EARS Moon Bounce


On the 14th of July, members of Surrey EARS (Electronics and Amateur Radio Society) hosted a moon bounce on the University of Surrey campus. A moon bounce is a radio communications method that involves transmitting a signal through an antenna pointed towards the moon, and then attempting to then receive that signal when it is reflected back off the moon’s surface.

Due to the very large distances, and therefore great signal losses involved, the equipment used needs to be very sensitive and have a low noise floor. EARS therefore used a large, eight element, UHF antenna array that was mounted on a rotating stand. The rotating stand was then adjusted so that the array pointed towards the moon. The antennas were connected to a software defined radio on a laptop computer that was used as a precision, high rate spectrum analyser.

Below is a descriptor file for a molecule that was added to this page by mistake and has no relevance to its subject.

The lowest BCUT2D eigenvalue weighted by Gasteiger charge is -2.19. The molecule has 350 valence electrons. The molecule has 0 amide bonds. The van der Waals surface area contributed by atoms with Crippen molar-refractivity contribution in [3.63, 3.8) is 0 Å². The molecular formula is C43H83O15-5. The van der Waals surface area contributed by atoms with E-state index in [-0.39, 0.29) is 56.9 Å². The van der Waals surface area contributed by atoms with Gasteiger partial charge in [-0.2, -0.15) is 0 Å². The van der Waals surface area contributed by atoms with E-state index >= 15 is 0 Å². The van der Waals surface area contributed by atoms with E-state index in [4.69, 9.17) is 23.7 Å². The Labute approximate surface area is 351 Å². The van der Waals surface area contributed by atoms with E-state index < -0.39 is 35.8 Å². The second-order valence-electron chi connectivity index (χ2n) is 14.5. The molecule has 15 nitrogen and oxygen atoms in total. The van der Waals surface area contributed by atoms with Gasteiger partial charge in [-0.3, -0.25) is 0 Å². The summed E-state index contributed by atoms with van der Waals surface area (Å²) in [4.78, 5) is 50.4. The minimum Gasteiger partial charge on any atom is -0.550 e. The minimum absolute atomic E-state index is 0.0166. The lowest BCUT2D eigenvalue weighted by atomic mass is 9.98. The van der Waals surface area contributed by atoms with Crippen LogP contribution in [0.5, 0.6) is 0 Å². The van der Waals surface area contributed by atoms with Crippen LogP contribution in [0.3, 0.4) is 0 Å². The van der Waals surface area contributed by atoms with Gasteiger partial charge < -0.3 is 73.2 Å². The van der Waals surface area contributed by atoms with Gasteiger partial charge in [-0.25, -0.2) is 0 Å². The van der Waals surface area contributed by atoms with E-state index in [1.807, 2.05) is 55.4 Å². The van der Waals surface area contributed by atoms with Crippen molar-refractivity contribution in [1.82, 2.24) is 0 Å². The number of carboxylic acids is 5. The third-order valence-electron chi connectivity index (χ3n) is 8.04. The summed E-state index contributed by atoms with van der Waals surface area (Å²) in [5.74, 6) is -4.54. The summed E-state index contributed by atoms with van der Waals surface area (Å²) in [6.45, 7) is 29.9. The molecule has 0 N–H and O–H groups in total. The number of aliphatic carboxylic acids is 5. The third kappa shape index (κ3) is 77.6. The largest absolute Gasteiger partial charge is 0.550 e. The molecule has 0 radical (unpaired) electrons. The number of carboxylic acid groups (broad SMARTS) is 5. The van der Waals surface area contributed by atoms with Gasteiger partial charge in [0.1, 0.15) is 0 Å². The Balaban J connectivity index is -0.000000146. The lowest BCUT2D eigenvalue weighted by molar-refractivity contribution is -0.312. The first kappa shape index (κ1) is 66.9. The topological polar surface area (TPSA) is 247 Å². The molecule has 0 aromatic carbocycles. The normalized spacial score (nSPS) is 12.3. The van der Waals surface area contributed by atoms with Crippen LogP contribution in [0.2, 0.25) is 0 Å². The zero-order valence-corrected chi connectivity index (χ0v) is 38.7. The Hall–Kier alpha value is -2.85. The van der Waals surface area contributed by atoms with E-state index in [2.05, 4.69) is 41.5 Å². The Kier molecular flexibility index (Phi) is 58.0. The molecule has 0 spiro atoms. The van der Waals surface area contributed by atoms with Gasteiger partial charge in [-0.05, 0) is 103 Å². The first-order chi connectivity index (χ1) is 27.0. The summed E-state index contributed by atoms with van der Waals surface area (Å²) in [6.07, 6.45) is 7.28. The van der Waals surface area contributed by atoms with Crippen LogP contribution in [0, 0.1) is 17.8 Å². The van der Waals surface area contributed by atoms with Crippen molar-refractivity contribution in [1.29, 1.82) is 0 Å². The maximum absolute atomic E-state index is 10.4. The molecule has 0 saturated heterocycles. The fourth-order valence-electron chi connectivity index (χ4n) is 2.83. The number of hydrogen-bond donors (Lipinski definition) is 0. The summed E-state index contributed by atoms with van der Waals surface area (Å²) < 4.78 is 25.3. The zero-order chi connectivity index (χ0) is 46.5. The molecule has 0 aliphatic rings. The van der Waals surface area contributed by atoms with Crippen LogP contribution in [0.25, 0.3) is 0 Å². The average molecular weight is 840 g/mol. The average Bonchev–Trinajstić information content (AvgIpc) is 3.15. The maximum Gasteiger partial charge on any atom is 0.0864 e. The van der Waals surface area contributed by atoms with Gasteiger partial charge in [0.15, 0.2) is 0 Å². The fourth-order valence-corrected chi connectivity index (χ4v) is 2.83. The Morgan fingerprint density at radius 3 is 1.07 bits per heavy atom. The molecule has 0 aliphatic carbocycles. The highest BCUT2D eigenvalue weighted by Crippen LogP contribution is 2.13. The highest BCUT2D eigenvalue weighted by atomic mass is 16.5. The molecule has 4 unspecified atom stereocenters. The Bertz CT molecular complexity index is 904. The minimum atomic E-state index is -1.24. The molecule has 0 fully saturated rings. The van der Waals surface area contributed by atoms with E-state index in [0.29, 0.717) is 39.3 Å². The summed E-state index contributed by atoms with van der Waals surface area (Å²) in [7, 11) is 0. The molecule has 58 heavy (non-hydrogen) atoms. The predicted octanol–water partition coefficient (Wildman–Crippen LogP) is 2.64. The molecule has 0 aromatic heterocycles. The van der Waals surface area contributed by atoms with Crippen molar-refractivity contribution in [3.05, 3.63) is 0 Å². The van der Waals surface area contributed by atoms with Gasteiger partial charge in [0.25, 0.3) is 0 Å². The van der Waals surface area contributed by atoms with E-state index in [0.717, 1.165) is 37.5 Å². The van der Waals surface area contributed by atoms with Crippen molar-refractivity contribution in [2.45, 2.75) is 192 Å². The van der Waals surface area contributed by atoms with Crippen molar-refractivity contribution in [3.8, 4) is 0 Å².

team with antennas

The original plan was to transmit a signal and listen for its reflection using the same set of antennas; this is possible since the signal will  take just over 2.5 seconds to travel to the moon and back. However due to technical difficulties and time restraints this didn’t work on the day. Instead a ground station in Andover transmitted the signal to the moon; EARS’ antennas then listened for the reflection, and to great success! The system was able to detect the reflected signal very clearly.

The event attracted much interest from members of EARS, students and staff of the university’s electronic engineering department, EARS would like to take this opportunity to thank everybody who gave their time and resources to help make this event such a success.  and members of the general public. Given this success EARS are hopeful both to repeat the event in the future and also host other space and amateur radio related events.



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